“The Uffizi (Gallery) are another Florence within Florence”, exhorted Giorgio Manganelli, one of Italy’s greatest writers. One masterpiece after another, these old uffici (offices), commissioned by Cosimo I and designed by Giorgio Vasari in the mid XVI century, tell not just the history of Florentine art, but also the history of Italian and European art between the XII and XVIII centuries. Is it just by chance that this magnificent complex is the oldest museum in modern Europe, or was it predestined to become so when in 1580, Francesco I de’ Medici housed his family’s collections in some of its halls?
What should you expect to see in the spectacular rooms, forty five of them to be exact, of this wondrous treasure trove? Here are a couple of ideas. First and foremost, you must take in all the compelling masterpieces by Cimabue, Giotto, Gentile da Fabriano, Paolo Uccello, Masolino and Masaccio, Filippino Lippi, Piero della Francesca, Sandro Botticelli, Leonardo da Vinci, Michelangelo, Raphael, Titian and Caravaggio.
Or if you’re with your children, we offer you a wonderful opportunity to travel the same route through art, but with a few extra rooms thrown in, with our Treasure Hunt as your guide. Just wait and see how much your little art historians will love it!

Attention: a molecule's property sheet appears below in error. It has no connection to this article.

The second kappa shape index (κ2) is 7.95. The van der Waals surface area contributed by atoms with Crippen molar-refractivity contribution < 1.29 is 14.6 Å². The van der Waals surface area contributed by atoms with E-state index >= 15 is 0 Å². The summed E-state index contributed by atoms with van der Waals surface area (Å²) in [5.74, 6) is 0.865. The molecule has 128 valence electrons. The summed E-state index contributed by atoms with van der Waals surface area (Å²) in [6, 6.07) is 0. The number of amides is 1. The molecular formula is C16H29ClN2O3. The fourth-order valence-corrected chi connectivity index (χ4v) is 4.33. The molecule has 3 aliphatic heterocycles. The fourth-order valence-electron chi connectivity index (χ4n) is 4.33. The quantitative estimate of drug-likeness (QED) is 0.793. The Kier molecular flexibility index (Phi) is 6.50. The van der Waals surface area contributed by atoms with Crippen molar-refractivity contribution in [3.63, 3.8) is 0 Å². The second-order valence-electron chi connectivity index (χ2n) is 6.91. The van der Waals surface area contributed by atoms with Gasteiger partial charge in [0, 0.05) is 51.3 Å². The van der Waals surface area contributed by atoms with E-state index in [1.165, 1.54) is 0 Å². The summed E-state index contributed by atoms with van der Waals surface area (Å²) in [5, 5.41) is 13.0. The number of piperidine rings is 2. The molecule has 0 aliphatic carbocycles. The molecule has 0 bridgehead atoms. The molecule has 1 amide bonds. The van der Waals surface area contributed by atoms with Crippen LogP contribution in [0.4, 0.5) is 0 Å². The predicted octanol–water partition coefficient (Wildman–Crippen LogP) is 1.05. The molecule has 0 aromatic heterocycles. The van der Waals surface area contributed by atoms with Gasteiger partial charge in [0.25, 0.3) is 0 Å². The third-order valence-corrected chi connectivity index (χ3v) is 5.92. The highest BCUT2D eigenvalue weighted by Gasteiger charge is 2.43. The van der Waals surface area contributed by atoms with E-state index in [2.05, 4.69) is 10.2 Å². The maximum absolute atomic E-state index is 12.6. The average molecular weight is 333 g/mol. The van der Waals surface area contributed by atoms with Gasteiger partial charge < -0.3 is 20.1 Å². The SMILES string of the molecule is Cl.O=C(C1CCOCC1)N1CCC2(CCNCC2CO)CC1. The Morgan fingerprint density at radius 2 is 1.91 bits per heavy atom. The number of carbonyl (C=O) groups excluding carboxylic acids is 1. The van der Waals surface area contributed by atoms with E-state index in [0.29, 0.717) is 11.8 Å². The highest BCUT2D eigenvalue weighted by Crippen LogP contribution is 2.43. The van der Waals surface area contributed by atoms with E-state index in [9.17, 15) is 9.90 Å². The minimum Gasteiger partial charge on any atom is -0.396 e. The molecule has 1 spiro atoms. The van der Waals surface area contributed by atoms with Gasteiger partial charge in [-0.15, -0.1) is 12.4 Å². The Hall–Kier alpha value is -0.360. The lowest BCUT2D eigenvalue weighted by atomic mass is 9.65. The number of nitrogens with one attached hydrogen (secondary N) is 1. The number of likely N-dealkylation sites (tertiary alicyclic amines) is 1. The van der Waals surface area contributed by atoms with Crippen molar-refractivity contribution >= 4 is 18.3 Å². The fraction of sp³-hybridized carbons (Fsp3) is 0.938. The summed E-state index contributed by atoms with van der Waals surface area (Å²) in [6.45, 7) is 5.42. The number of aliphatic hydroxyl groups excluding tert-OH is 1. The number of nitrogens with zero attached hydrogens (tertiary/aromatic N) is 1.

We can of course book your tickets for you, and arrange a guided tour with the best art historians in Florence, so you can get the maximum benefit from this unique encounter with beauty and human genius.
Macchiavelli defined it as one of the grandest palaces “built by a private citizen”. Palazzo Pitti was the court of Florence, the splendid residence of the nobles who ruled over the city and Italy, throughout the Grand Duchy of Tuscany, the Medici dynasty and then the Lorraine family, to the house of Savoy. These four centuries of power shine through the wealth of the collections and the opulence of the rooms, and that’s without mentioning the magnificent Giardino di Boboli.
The museums in the palace are the Galleria Palatina (Palatine Gallery), containing paintings, the Museo degli Argenti (the Silver Museum), the Galleria del Costume (the Costume Gallery), the Museo delle Porcellane (the Porcelain Museum), and the Museo delle Carrozze (the Carriage Museum).